USC School of Cinematic Arts
Building SCB, Room 104 930 West 34th St.
LA CA 90089
note: Some GPS systems might not recognize this address. If so please use 850 West 34th Street in your GPS.

Please use either Gate 4 and park in Parking Structure D, or Gate 8 and park in Parking Structure B. If guests have difficulty finding the location, please call our operations office at 213-740-2892.Parking is $10.

Image by Carol Roullard, MSSC

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Monday, September 23, 2013 at 7:00pm, New Roads School (map)

NOTE: This meeting will be on MONDAY SEP 23, not our usual third Weds of the month.

Special Sales Meeting. Every year we try and have at least one meeting that members can bring in the items they would like to trade or sell.  This gives everyone the chance to see what others have available and the opportunity to offer items they no longer need.  Everyone who has stuff to exhibit and sell will be provided a table.  If you have nothing you would like to offer, then just bring your checkbook in case you find that bit you've been looking for and have not yet found. Suggested items for sale include antique microscope items as well as modern scopes and accessories. Also, don't forget the books, there will be room on the tables for books on science as well as microscopy. 

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Weds October 16, 2013 at 7:00pm, New Roads School (map)

This meeting will feature Jay (Xiaoze. Ou), from the Department of Bioengineering, California Institute of Technology on "Wide field-of-view microscope based on holographic focus grid illumination." The talk will introduce members to a new system capable of imaging an entire microscope slide. CaTech have developed a new microscopy design that can achieve wide field-of-view (FOV) imaging and yet possesses resolution that is comparable to a conventional microscope.  In this design, the sample is illuminated by a holographically projected light-spot grid.  Images are acquired by translating the sample across the grid and detecting the transmissions.  The prototype system's resolution is limited only by the spot size which has a FWHM-spot diameter of 0.74 μm. Automated, high-resolution, and cost-effective wide field-of-view (FOV) microscopy is highly sought for many applications, such as high-throughput screening and whole-slide digital pathology diagnosis. In a conventional microscope, the FOV is inversely related to the microscope objective’s resolution due to the critical requirement of aberration correction for the whole viewing area. Commercial products for accomplishing wide FOV imaging typically raster scan the target samples under microscope objectives and reconstitute full-view images from multiple smaller images. This approach requires precise mechanical actuation along two axes. Scaling up the FOV for such an approach requires a linear cost increase or longer scan time. Recently, exciting in-line holography methods demonstrated the potential to cover a wide FOV image very cost effectively and without requiring sophisticated optics and mechanical scanning.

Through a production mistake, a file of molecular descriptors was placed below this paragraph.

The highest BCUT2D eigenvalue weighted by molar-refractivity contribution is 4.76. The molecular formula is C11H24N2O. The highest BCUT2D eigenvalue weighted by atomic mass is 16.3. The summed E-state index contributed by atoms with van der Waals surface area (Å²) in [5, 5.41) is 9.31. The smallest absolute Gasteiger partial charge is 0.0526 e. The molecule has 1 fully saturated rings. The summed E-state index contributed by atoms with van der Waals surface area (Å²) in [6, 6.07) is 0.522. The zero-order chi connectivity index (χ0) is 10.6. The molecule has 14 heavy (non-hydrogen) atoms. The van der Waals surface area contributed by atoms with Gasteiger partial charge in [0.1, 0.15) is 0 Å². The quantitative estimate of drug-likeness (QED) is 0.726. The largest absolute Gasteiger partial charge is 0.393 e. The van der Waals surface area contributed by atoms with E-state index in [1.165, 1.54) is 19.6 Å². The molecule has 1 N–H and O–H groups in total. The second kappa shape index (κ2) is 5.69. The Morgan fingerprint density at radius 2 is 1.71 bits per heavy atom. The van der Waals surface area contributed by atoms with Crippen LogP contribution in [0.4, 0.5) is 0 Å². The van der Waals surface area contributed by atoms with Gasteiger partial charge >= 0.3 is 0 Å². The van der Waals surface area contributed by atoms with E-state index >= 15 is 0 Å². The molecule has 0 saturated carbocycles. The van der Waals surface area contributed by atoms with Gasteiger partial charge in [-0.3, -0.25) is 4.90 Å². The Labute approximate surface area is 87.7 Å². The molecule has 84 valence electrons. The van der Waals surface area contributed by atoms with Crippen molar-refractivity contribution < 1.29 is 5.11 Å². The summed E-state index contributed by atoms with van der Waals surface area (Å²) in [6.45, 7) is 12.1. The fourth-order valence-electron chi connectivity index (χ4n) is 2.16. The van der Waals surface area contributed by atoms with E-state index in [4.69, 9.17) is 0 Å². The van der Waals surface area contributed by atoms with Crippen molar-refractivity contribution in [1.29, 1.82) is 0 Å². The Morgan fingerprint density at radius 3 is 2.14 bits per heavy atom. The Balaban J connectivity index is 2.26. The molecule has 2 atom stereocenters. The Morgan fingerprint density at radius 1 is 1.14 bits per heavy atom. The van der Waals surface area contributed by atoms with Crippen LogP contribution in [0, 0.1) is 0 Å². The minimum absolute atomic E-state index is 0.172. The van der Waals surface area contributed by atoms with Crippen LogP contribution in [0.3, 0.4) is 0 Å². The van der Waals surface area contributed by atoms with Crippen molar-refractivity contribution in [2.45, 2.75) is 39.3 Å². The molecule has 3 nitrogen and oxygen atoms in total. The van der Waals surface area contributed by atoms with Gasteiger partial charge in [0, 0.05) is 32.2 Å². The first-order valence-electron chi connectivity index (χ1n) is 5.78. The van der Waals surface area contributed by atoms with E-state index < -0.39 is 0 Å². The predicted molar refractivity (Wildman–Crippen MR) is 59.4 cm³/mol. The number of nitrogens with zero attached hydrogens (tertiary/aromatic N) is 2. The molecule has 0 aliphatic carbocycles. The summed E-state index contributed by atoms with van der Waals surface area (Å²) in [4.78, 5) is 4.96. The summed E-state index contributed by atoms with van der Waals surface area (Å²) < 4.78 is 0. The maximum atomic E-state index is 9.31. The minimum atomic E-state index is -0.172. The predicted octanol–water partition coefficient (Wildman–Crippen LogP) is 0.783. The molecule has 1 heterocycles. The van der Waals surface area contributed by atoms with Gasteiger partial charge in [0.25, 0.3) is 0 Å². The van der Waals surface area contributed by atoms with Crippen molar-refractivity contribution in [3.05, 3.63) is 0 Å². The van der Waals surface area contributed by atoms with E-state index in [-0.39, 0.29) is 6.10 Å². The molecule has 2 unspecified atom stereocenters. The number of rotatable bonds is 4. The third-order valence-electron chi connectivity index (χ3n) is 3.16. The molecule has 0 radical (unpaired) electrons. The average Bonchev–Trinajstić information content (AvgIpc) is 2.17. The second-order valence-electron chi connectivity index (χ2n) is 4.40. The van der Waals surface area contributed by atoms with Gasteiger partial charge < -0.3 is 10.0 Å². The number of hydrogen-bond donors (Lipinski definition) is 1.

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Weds November 20, 2013 at 7:00pm, New Roads School (map)

This is the annual Exhibition Meeting of the Society. This is one of the best events of the year and is a great deal of fun. Each member is encouraged to bring along an exhibit to share. Anything associated with microscopic subjects is welcome. Your exhibit could be simple, for example you could set up your microscope with your favorite slide. A projector will be provided for those bringing 35mm slides. Posters and display boards are also encouraged, along with the usual sales table. Please remember to bring a label or piece of paper with a brief description of your exhibit.

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No December meeting, instead the MSSC Holiday Banquet, Saturday December 14, 2013. at Earth Wind and Flour Restaurant 5 - 9pm.

Come and celebrate the completion of another wonderful year with fellow MSSC members. All members and their guests welcome.

The Holiday Banquet is set for Saturday, December 14th 2013.  The gathering will be at the Earth Wind & Flour Restaurant, 2222 Wilshire Blvd., Santa Monica, CA 90403. Phone 310 829-7829. Please bring cash as there will be no individual checks. Dinners are about 10-20 dollars + 20% tip depending on what you order from the menu. 

RSVPs required by Dec. 7th to MSSC President, Jim Solliday jlsolliday @ roadrunner.com.

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Note: ideas expressed by speakers at these meetings are their own, and do not necessarily represent those of the MSSC.